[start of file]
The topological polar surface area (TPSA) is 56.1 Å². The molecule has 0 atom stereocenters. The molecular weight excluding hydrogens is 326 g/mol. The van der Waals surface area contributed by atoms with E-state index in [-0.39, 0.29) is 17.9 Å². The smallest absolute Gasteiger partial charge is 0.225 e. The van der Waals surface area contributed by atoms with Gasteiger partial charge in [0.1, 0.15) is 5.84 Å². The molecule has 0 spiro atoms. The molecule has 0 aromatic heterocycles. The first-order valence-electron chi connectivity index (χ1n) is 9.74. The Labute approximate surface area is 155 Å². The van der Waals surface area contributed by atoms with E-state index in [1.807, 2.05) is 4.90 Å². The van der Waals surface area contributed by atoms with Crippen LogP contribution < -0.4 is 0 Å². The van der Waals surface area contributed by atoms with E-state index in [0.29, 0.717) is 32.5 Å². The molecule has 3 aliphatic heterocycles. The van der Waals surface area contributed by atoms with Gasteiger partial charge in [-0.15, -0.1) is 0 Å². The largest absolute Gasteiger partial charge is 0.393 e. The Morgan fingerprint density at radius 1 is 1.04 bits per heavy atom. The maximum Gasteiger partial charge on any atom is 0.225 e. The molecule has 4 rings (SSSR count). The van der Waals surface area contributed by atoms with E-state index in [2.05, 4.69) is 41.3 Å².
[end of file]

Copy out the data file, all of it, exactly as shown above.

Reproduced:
The topological polar surface area (TPSA) is 56.1 Å². The molecule has 0 atom stereocenters. The molecular weight excluding hydrogens is 326 g/mol. The van der Waals surface area contributed by atoms with E-state index in [-0.39, 0.29) is 17.9 Å². The smallest absolute Gasteiger partial charge is 0.225 e. The van der Waals surface area contributed by atoms with Gasteiger partial charge in [0.1, 0.15) is 5.84 Å². The molecule has 0 spiro atoms. The molecule has 0 aromatic heterocycles. The first-order valence-electron chi connectivity index (χ1n) is 9.74. The Labute approximate surface area is 155 Å². The van der Waals surface area contributed by atoms with E-state index in [1.807, 2.05) is 4.90 Å². The van der Waals surface area contributed by atoms with Crippen LogP contribution < -0.4 is 0 Å². The van der Waals surface area contributed by atoms with E-state index in [0.29, 0.717) is 32.5 Å². The molecule has 3 aliphatic heterocycles. The van der Waals surface area contributed by atoms with Gasteiger partial charge in [-0.15, -0.1) is 0 Å². The largest absolute Gasteiger partial charge is 0.393 e. The Morgan fingerprint density at radius 1 is 1.04 bits per heavy atom. The maximum Gasteiger partial charge on any atom is 0.225 e. The molecule has 4 rings (SSSR count). The van der Waals surface area contributed by atoms with E-state index in [2.05, 4.69) is 41.3 Å².